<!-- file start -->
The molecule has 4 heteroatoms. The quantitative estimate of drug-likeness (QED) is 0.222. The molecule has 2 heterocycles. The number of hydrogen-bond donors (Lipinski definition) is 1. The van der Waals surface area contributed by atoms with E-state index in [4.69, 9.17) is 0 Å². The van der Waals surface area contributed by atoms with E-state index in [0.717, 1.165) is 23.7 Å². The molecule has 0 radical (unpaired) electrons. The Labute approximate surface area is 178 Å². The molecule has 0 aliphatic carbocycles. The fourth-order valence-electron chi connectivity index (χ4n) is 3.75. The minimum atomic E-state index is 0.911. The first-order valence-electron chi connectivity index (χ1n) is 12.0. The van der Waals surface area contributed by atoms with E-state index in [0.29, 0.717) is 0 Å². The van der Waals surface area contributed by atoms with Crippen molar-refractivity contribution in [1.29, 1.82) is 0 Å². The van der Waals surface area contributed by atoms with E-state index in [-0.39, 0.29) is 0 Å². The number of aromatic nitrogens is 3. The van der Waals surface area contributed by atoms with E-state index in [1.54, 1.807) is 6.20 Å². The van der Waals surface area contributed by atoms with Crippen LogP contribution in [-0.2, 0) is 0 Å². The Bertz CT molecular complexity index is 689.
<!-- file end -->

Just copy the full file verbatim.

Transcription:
The molecule has 4 heteroatoms. The quantitative estimate of drug-likeness (QED) is 0.222. The molecule has 2 heterocycles. The number of hydrogen-bond donors (Lipinski definition) is 1. The van der Waals surface area contributed by atoms with E-state index in [4.69, 9.17) is 0 Å². The van der Waals surface area contributed by atoms with E-state index in [0.717, 1.165) is 23.7 Å². The molecule has 0 radical (unpaired) electrons. The Labute approximate surface area is 178 Å². The molecule has 0 aliphatic carbocycles. The fourth-order valence-electron chi connectivity index (χ4n) is 3.75. The minimum atomic E-state index is 0.911. The first-order valence-electron chi connectivity index (χ1n) is 12.0. The van der Waals surface area contributed by atoms with E-state index in [0.29, 0.717) is 0 Å². The van der Waals surface area contributed by atoms with Crippen molar-refractivity contribution in [1.29, 1.82) is 0 Å². The van der Waals surface area contributed by atoms with E-state index in [-0.39, 0.29) is 0 Å². The number of aromatic nitrogens is 3. The van der Waals surface area contributed by atoms with E-state index in [1.54, 1.807) is 6.20 Å². The van der Waals surface area contributed by atoms with Crippen LogP contribution in [-0.2, 0) is 0 Å². The Bertz CT molecular complexity index is 689.